We have a standard(PFI) and moisture content is tried to be kept in the <6% range here in the USA. Does Greece have a standard for wood pellet quality?
  15. DOOM_NX

    DOOM_NX New Member

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    Yes, of course we do. There is a European standard that all pellet manufacturers should follow (EN 14961-2). Please check this presentation.
    There are 3 classes for non-industrial use: A1, A2 and B.

    [​IMG]

    We also have the ENplus certification system that awards certificates to tested and complying manufacturers and traders. Please read more here and make sure you download the ENplus handbook.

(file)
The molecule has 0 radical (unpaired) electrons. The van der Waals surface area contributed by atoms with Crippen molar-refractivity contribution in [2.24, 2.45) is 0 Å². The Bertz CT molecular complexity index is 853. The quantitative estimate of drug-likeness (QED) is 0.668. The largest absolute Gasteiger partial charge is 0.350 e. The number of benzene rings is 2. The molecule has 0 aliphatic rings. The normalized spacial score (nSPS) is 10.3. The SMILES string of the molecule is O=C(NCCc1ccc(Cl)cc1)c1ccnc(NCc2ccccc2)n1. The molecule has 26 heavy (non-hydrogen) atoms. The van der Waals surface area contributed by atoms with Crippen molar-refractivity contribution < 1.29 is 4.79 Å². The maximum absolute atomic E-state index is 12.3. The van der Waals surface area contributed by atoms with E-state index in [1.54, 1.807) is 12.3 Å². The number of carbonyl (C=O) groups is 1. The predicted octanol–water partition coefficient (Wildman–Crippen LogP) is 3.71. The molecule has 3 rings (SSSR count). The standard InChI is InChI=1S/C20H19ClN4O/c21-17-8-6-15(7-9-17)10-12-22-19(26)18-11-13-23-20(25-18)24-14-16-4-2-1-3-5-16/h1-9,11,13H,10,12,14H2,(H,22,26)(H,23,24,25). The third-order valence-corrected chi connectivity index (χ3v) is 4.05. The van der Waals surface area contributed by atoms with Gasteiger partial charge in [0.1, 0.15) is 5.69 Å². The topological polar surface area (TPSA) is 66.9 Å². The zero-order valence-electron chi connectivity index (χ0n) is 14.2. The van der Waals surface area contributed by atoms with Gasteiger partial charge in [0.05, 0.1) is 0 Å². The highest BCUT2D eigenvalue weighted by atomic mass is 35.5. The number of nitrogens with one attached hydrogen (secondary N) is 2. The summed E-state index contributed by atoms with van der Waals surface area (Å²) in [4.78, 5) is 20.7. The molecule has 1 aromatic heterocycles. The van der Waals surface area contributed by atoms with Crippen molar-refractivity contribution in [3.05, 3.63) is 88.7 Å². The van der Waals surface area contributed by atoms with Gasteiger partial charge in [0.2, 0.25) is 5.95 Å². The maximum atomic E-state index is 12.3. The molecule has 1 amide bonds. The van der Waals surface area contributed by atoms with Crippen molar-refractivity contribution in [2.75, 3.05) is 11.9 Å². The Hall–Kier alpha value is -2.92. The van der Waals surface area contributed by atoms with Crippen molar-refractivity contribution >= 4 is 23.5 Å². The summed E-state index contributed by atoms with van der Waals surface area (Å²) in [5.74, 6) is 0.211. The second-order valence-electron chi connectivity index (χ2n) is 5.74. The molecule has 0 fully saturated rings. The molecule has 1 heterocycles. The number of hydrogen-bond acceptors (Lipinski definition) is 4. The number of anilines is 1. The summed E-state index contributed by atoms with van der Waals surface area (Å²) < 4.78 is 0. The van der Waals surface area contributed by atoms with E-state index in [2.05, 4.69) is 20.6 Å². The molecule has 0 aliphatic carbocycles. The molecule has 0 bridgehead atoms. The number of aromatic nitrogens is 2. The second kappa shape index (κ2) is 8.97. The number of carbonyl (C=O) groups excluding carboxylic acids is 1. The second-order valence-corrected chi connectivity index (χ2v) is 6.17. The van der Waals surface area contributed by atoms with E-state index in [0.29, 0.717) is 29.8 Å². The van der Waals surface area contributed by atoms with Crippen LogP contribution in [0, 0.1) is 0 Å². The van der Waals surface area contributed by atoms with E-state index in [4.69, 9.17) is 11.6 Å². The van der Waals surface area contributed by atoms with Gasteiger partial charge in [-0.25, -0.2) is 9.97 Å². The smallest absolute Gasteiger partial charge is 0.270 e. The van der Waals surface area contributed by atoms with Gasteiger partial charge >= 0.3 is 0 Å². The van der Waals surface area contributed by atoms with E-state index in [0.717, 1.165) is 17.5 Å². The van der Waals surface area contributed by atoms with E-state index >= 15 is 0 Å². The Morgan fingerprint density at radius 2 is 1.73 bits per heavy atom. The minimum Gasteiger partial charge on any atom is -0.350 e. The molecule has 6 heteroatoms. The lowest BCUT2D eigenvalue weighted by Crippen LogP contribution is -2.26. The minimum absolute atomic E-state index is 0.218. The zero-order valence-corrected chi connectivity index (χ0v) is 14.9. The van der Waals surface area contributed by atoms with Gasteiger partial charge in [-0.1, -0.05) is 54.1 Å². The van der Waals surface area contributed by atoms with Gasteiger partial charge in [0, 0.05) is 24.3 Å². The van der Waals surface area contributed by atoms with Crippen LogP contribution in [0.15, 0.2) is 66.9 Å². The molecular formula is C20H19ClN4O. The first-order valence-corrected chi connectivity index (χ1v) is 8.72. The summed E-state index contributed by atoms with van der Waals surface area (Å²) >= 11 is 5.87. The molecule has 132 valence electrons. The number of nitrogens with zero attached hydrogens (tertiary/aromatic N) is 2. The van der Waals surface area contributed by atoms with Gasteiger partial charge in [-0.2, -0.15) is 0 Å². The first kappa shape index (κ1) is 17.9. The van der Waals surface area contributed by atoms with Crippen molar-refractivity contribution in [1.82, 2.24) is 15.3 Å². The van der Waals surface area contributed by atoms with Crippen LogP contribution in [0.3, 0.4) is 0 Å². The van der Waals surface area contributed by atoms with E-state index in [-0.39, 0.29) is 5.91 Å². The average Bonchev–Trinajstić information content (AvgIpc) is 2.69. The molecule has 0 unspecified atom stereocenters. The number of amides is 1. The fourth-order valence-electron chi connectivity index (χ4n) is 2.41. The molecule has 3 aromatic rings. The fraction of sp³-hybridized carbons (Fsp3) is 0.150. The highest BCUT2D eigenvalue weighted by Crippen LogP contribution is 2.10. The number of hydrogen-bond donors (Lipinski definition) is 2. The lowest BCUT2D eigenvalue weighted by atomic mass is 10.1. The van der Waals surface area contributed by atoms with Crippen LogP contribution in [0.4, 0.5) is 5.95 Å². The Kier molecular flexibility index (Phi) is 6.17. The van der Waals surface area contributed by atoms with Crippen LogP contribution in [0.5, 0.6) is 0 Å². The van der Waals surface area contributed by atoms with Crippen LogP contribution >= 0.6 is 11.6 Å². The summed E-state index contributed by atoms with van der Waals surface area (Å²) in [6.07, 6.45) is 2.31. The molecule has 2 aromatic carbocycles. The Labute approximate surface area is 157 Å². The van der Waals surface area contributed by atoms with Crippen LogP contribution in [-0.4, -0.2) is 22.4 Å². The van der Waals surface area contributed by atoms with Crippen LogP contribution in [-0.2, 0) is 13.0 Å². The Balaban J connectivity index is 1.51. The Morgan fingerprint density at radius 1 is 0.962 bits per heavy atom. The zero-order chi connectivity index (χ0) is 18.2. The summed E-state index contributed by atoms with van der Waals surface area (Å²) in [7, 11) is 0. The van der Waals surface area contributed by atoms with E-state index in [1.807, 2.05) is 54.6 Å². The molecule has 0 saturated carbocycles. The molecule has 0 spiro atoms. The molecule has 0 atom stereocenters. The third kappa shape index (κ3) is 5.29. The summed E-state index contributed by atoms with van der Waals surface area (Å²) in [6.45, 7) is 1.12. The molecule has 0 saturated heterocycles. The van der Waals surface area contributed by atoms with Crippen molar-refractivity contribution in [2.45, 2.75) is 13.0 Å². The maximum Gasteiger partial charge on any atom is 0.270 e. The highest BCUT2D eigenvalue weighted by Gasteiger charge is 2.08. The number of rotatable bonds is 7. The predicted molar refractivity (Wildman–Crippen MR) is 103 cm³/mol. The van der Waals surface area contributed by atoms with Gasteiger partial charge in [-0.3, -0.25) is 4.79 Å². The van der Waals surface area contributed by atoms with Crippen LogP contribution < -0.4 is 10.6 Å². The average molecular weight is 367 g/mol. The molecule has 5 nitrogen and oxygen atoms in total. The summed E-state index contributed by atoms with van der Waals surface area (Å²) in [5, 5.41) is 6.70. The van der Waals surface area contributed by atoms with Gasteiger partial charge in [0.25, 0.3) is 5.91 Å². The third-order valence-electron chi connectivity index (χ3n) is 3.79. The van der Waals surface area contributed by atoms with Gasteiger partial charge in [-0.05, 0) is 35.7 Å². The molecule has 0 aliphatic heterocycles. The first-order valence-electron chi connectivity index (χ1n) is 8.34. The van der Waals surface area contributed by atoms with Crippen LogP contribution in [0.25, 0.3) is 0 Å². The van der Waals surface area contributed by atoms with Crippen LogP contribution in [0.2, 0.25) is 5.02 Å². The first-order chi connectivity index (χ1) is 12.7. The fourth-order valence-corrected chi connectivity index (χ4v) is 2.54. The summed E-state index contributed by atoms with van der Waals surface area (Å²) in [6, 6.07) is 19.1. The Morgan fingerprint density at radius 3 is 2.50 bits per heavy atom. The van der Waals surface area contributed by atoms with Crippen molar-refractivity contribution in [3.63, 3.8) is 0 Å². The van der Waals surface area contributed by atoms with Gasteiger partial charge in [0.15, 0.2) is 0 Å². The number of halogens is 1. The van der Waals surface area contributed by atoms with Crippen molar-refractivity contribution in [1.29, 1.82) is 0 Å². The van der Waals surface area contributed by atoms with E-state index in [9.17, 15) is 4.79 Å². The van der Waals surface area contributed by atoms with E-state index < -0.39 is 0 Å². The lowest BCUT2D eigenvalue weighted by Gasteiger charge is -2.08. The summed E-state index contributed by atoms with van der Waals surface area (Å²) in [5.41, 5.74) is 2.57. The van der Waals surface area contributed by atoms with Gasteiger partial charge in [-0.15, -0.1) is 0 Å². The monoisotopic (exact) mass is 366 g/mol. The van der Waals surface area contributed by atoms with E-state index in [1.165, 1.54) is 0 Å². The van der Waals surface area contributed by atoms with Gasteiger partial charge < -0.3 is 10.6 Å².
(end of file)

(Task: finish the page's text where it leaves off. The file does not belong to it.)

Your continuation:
This certification goes beyond the EN 14961-2 standards and makes the process of ash melting behaviour testing mandatory. It also prohibits the use of chemically treated raw wood material for the EN-B class. EN-B pellets must not be sold in small bags. ENplus is considered the gold standard at the moment.

    Another well-known certification system is the older DINplus, originating in Germany, which was the base for developing ENplus. It only certifies class A1 wood pellets. Here you can download the Certification Scheme. You can find the certified manufacturers here.

    The second standard that gained international acceptance before the introduction of ENplus was the ÖNORM M 7135 from Austria. This standard was a great influence for the DINplus and subsequently the ENplus scheme. They quality was sealed with the " ÖNORM M 7135 Geprüft" mark. Certified manufacturers can be found here (enter "7135" in the document field and click "Search"). This standard is now obsolete and existing certifications won't be renewed any further.